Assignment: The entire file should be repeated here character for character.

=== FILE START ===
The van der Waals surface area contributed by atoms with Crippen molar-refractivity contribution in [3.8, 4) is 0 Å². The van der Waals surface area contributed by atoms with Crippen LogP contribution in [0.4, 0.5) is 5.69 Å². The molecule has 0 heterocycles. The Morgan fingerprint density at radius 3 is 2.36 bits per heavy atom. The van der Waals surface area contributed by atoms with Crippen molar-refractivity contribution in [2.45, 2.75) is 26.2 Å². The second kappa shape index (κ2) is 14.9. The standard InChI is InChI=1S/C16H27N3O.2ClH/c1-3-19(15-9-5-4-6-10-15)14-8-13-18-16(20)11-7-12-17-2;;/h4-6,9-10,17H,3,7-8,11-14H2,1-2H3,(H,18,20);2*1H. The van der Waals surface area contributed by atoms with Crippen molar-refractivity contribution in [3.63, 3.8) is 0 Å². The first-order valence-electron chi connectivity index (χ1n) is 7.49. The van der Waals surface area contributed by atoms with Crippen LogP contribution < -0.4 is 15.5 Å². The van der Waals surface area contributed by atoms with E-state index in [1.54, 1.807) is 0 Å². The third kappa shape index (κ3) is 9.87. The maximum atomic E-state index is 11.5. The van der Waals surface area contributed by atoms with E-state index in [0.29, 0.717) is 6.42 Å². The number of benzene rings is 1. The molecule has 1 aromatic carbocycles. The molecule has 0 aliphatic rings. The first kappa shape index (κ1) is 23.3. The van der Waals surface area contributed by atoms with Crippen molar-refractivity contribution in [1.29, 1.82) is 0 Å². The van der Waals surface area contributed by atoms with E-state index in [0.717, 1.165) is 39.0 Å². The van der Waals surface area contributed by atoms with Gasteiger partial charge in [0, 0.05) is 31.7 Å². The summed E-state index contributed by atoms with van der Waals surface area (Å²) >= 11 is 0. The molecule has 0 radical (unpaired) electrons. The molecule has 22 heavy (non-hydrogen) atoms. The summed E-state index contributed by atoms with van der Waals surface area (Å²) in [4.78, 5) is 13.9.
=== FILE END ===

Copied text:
The van der Waals surface area contributed by atoms with Crippen molar-refractivity contribution in [3.8, 4) is 0 Å². The van der Waals surface area contributed by atoms with Crippen LogP contribution in [0.4, 0.5) is 5.69 Å². The molecule has 0 heterocycles. The Morgan fingerprint density at radius 3 is 2.36 bits per heavy atom. The van der Waals surface area contributed by atoms with Crippen molar-refractivity contribution in [2.45, 2.75) is 26.2 Å². The second kappa shape index (κ2) is 14.9. The standard InChI is InChI=1S/C16H27N3O.2ClH/c1-3-19(15-9-5-4-6-10-15)14-8-13-18-16(20)11-7-12-17-2;;/h4-6,9-10,17H,3,7-8,11-14H2,1-2H3,(H,18,20);2*1H. The van der Waals surface area contributed by atoms with Crippen molar-refractivity contribution in [3.63, 3.8) is 0 Å². The first-order valence-electron chi connectivity index (χ1n) is 7.49. The van der Waals surface area contributed by atoms with Crippen LogP contribution < -0.4 is 15.5 Å². The van der Waals surface area contributed by atoms with E-state index in [1.54, 1.807) is 0 Å². The third kappa shape index (κ3) is 9.87. The maximum atomic E-state index is 11.5. The van der Waals surface area contributed by atoms with E-state index in [0.29, 0.717) is 6.42 Å². The number of benzene rings is 1. The molecule has 1 aromatic carbocycles. The molecule has 0 aliphatic rings. The first kappa shape index (κ1) is 23.3. The van der Waals surface area contributed by atoms with Crippen molar-refractivity contribution in [1.29, 1.82) is 0 Å². The van der Waals surface area contributed by atoms with E-state index in [0.717, 1.165) is 39.0 Å². The van der Waals surface area contributed by atoms with Gasteiger partial charge in [0, 0.05) is 31.7 Å². The summed E-state index contributed by atoms with van der Waals surface area (Å²) >= 11 is 0. The molecule has 0 radical (unpaired) electrons. The molecule has 22 heavy (non-hydrogen) atoms. The summed E-state index contributed by atoms with van der Waals surface area (Å²) in [4.78, 5) is 13.9.